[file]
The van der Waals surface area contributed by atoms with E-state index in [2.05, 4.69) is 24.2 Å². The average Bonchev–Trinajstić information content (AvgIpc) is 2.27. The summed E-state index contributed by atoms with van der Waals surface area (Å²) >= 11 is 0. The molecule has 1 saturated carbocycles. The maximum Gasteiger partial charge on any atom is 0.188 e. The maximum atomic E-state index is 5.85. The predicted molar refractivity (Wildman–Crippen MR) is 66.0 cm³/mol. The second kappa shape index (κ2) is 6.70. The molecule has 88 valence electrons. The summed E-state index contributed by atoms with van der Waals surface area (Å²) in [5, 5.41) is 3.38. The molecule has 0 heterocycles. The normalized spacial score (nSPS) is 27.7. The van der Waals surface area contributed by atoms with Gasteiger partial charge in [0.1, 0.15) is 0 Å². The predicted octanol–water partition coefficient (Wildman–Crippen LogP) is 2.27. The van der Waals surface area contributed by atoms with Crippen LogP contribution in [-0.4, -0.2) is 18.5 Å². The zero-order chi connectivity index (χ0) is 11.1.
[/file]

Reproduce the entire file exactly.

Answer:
The van der Waals surface area contributed by atoms with E-state index in [2.05, 4.69) is 24.2 Å². The average Bonchev–Trinajstić information content (AvgIpc) is 2.27. The summed E-state index contributed by atoms with van der Waals surface area (Å²) >= 11 is 0. The molecule has 1 saturated carbocycles. The maximum Gasteiger partial charge on any atom is 0.188 e. The maximum atomic E-state index is 5.85. The predicted molar refractivity (Wildman–Crippen MR) is 66.0 cm³/mol. The second kappa shape index (κ2) is 6.70. The molecule has 88 valence electrons. The summed E-state index contributed by atoms with van der Waals surface area (Å²) in [5, 5.41) is 3.38. The molecule has 0 heterocycles. The normalized spacial score (nSPS) is 27.7. The van der Waals surface area contributed by atoms with Gasteiger partial charge in [0.1, 0.15) is 0 Å². The predicted octanol–water partition coefficient (Wildman–Crippen LogP) is 2.27. The van der Waals surface area contributed by atoms with Crippen LogP contribution in [-0.4, -0.2) is 18.5 Å². The zero-order chi connectivity index (χ0) is 11.1.